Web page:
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Tips to make the holidays special for children with hearing loss

holidays with hearing loss

Holiday season is upon us, which may likely mean festive music, family gatherings and special traditions.

But all the noise and excitement around the season may also cause communication difficulties with your family and friends with hearing loss. 

To make the holidays even more enjoyable and special for adults and children with hearing loss, try these tips!

1. Hosting your guests

Holidays are about listening to joyous music, lively conversations and spending time with family and friends. Encourage your child to be the Holiday Host and greet visitors and take their coats. This will boost your child’s confidence while giving him a chance to talk face to face in a quiet setting.  Role-play upcoming holiday situations and practice good listening strategies. Create a secret a signal so your child can notify you when he is having a difficult time hearing. Keep the holiday music off or at a low volume, as your child is likely not the only one bothered by clatter and background music.

2. Organize and prepare ahead of time

Organize an email and send it your family and friends before you gather for the holidays. Write a quick update about your child’s listening and spoken language progress and his hearing technology. Dealing with this before the holidays will allow you to spend time celebrating rather than answering questions of well-meaning friends and family.

3. Control large crowds

Large family dinners are noisy so plan accordingly.  One suggestion is ensuring your child knows the topic of the conversation. Consider using “conversation starter cards” around the table which are always fun. Also, have someone special seated next to your child who can repeat a joke or summarize a story if your child mishears.

4. Include children in the festivities

Include your child in the holiday preparations and focus on vocabulary that is often specific to the season. What is mistletoe? The Nutcracker? A wishbone? Jelly beans? Spend time reading holiday stories, cooking traditional foods and learning the words to holiday songs.  Your child can create decorations to hang around your home and tell guests about them when they visit.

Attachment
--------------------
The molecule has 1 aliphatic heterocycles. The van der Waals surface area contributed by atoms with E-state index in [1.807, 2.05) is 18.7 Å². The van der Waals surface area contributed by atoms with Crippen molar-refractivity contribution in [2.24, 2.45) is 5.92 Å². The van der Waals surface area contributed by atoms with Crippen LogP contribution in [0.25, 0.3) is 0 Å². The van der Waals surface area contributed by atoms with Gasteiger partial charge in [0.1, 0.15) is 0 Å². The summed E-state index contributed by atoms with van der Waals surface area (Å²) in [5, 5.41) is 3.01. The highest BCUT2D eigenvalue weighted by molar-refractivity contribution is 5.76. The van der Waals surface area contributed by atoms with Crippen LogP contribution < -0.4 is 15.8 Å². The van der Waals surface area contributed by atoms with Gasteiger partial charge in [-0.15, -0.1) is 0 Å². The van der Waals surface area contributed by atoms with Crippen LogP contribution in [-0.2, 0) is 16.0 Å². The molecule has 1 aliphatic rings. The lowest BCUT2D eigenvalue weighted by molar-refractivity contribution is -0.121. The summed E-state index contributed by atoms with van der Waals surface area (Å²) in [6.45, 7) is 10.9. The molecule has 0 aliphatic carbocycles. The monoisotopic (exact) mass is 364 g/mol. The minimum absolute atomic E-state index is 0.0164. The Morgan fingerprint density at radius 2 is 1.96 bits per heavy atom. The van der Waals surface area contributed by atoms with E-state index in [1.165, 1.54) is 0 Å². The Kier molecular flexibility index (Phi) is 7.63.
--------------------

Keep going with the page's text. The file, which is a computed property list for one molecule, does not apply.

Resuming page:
5. Utilize technology

Devices. Keep your child’s Roger or FM charged and ready to use. Role-play so your child is comfortable asking others to wear the FM and can explain how it helps him hear.  At the dining table place the mic in the middle or concealed in the centerpiece. If you attend a holiday performance or a faith-based service, contact the venue to request extra amplification such as a microphone, a hearing loop, and captions. Another important device is your phone’s camera. Take photos to include in your child’s Listening and Spoken Language Experience Book.

Read more: How Roger technology at home benefits my child

6. Create good listening environments

Arrange to seating with your child’s hearing in mind. Encourage your child to choose a good seat for hearing at dinner and for the gift exchange. Is there a seat away from the bustling kitchen, or the room when the teenagers are playing video games? When opening gifts, suggest sitting in a circle so your child can both listen and watch.

7. Focus on Traditions

Your traditions are an important way to expand your child’s listening and language skills. If gift giving is your tradition, choose presents that will provide hours of creative play and stimulate conversation. Most of your child’s memories will be about people, not presents.

Read more: Holiday inspired cochlear implants and heairng aids 

8. Make it Simple

Simplify. Ask your child what traditions he feels are most important. You may be surprised by his reply. Consider skipping old traditions that have lost appeal or that your family has outgrown. Time spent together rather than on activities will be most remembered. Keep a Joy Journal to jot down moments of triumphs, laughter, inspiration and the “hearing” miracles you enjoy over the holidays.

Do you have any other tips for celebrating the holidays with hearing loss? Please let us know in the comments!

Author Details
Lynn A. Wood, MA CCC-A LSLS Cert. AVT- Lynn is a nationally recognized Listening and Spoken Language Specialist with over 35 years of experience. She is an audiologist by degree and specializes in pediatric LSL auditory verbal therapy, post cochlear implant auditory rehabilitation for children and adults and therapy for individuals with auditory processing needs. Listen With Lynn™ is her online store that offers Listening and Spoken Language tools, resources and activities for parents and professionals. Lynn is the founder of the Auditory Verbal Center of Wheaton and was one of the first audiologists to open a practice devoted exclusively to auditory rehabilitation.